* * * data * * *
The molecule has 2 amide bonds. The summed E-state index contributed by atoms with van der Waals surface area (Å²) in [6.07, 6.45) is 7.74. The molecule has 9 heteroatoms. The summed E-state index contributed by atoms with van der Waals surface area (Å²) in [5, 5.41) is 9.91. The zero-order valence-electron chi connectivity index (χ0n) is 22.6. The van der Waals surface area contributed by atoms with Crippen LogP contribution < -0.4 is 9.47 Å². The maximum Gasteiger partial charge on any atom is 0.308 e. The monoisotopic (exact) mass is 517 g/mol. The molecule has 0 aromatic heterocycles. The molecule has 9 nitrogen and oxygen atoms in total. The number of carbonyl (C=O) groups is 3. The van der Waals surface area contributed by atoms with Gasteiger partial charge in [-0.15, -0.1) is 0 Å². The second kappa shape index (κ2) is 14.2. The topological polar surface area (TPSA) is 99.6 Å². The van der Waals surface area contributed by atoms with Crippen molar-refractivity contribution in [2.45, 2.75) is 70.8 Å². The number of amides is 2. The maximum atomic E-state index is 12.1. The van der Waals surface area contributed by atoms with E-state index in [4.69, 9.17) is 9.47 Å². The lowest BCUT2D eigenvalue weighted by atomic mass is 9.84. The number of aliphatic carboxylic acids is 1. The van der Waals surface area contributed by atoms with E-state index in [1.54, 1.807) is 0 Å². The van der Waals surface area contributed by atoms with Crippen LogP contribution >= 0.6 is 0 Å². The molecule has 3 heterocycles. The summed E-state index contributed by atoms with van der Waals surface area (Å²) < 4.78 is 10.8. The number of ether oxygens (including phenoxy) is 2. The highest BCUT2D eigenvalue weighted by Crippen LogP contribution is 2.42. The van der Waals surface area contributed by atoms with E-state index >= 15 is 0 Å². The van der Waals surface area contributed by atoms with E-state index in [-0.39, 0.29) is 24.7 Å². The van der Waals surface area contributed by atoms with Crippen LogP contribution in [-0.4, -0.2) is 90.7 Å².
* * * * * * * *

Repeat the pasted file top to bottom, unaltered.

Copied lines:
The molecule has 2 amide bonds. The summed E-state index contributed by atoms with van der Waals surface area (Å²) in [6.07, 6.45) is 7.74. The molecule has 9 heteroatoms. The summed E-state index contributed by atoms with van der Waals surface area (Å²) in [5, 5.41) is 9.91. The zero-order valence-electron chi connectivity index (χ0n) is 22.6. The van der Waals surface area contributed by atoms with Crippen LogP contribution < -0.4 is 9.47 Å². The maximum Gasteiger partial charge on any atom is 0.308 e. The monoisotopic (exact) mass is 517 g/mol. The molecule has 0 aromatic heterocycles. The molecule has 9 nitrogen and oxygen atoms in total. The number of carbonyl (C=O) groups is 3. The van der Waals surface area contributed by atoms with Gasteiger partial charge in [-0.15, -0.1) is 0 Å². The second kappa shape index (κ2) is 14.2. The topological polar surface area (TPSA) is 99.6 Å². The van der Waals surface area contributed by atoms with Crippen molar-refractivity contribution in [2.45, 2.75) is 70.8 Å². The number of amides is 2. The maximum atomic E-state index is 12.1. The van der Waals surface area contributed by atoms with E-state index in [4.69, 9.17) is 9.47 Å². The lowest BCUT2D eigenvalue weighted by atomic mass is 9.84. The number of aliphatic carboxylic acids is 1. The van der Waals surface area contributed by atoms with E-state index in [1.54, 1.807) is 0 Å². The van der Waals surface area contributed by atoms with Crippen LogP contribution >= 0.6 is 0 Å². The molecule has 3 heterocycles. The summed E-state index contributed by atoms with van der Waals surface area (Å²) < 4.78 is 10.8. The number of ether oxygens (including phenoxy) is 2. The highest BCUT2D eigenvalue weighted by Crippen LogP contribution is 2.42. The van der Waals surface area contributed by atoms with E-state index >= 15 is 0 Å². The van der Waals surface area contributed by atoms with E-state index in [-0.39, 0.29) is 24.7 Å². The van der Waals surface area contributed by atoms with Crippen LogP contribution in [-0.4, -0.2) is 90.7 Å².